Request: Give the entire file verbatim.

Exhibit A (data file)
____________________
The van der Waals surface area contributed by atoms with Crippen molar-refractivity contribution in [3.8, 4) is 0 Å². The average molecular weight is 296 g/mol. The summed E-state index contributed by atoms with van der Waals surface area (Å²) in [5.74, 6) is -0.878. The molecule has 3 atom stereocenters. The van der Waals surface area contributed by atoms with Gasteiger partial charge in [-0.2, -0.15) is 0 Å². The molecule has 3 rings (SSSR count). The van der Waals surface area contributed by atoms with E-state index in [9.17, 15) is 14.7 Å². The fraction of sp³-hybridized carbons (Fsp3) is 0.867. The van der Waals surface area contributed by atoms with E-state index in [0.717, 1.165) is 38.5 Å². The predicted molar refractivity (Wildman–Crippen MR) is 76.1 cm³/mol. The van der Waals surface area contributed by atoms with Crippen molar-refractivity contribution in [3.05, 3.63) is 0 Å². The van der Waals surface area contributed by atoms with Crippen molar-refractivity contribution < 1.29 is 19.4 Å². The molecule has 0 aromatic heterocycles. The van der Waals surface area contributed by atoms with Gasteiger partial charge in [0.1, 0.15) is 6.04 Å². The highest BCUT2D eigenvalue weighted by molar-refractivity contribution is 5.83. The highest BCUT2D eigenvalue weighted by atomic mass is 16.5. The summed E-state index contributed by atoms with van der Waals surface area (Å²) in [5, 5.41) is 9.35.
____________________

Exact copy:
The van der Waals surface area contributed by atoms with Crippen molar-refractivity contribution in [3.8, 4) is 0 Å². The average molecular weight is 296 g/mol. The summed E-state index contributed by atoms with van der Waals surface area (Å²) in [5.74, 6) is -0.878. The molecule has 3 atom stereocenters. The van der Waals surface area contributed by atoms with Gasteiger partial charge in [-0.2, -0.15) is 0 Å². The molecule has 3 rings (SSSR count). The van der Waals surface area contributed by atoms with E-state index in [9.17, 15) is 14.7 Å². The fraction of sp³-hybridized carbons (Fsp3) is 0.867. The van der Waals surface area contributed by atoms with E-state index in [0.717, 1.165) is 38.5 Å². The predicted molar refractivity (Wildman–Crippen MR) is 76.1 cm³/mol. The van der Waals surface area contributed by atoms with Crippen molar-refractivity contribution in [3.05, 3.63) is 0 Å². The van der Waals surface area contributed by atoms with Crippen molar-refractivity contribution < 1.29 is 19.4 Å². The molecule has 0 aromatic heterocycles. The van der Waals surface area contributed by atoms with Gasteiger partial charge in [0.1, 0.15) is 6.04 Å². The highest BCUT2D eigenvalue weighted by molar-refractivity contribution is 5.83. The highest BCUT2D eigenvalue weighted by atomic mass is 16.5. The summed E-state index contributed by atoms with van der Waals surface area (Å²) in [5, 5.41) is 9.35.